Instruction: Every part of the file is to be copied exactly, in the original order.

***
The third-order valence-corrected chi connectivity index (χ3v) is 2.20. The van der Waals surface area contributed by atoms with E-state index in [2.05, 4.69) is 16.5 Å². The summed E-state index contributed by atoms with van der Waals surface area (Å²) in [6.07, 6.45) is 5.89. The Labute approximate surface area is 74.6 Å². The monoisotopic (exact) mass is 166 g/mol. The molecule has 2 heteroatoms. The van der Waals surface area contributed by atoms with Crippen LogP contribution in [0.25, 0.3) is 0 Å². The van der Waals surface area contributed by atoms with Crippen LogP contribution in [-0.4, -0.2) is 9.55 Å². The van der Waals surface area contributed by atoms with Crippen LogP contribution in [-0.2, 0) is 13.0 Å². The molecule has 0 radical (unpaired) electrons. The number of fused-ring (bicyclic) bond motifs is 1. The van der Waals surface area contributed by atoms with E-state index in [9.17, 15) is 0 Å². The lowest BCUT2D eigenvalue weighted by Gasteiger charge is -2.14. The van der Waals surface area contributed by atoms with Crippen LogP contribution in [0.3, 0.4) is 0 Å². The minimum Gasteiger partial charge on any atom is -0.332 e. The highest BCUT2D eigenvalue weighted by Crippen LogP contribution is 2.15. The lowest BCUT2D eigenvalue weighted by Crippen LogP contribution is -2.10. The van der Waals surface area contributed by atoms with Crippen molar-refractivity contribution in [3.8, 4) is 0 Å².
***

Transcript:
The third-order valence-corrected chi connectivity index (χ3v) is 2.20. The van der Waals surface area contributed by atoms with E-state index in [2.05, 4.69) is 16.5 Å². The summed E-state index contributed by atoms with van der Waals surface area (Å²) in [6.07, 6.45) is 5.89. The Labute approximate surface area is 74.6 Å². The monoisotopic (exact) mass is 166 g/mol. The molecule has 2 heteroatoms. The van der Waals surface area contributed by atoms with Crippen LogP contribution in [0.25, 0.3) is 0 Å². The van der Waals surface area contributed by atoms with Crippen LogP contribution in [-0.4, -0.2) is 9.55 Å². The van der Waals surface area contributed by atoms with Crippen LogP contribution in [-0.2, 0) is 13.0 Å². The molecule has 0 radical (unpaired) electrons. The number of fused-ring (bicyclic) bond motifs is 1. The van der Waals surface area contributed by atoms with E-state index in [9.17, 15) is 0 Å². The lowest BCUT2D eigenvalue weighted by Gasteiger charge is -2.14. The van der Waals surface area contributed by atoms with Crippen LogP contribution in [0.3, 0.4) is 0 Å². The minimum Gasteiger partial charge on any atom is -0.332 e. The highest BCUT2D eigenvalue weighted by Crippen LogP contribution is 2.15. The lowest BCUT2D eigenvalue weighted by Crippen LogP contribution is -2.10. The van der Waals surface area contributed by atoms with Crippen molar-refractivity contribution in [3.8, 4) is 0 Å².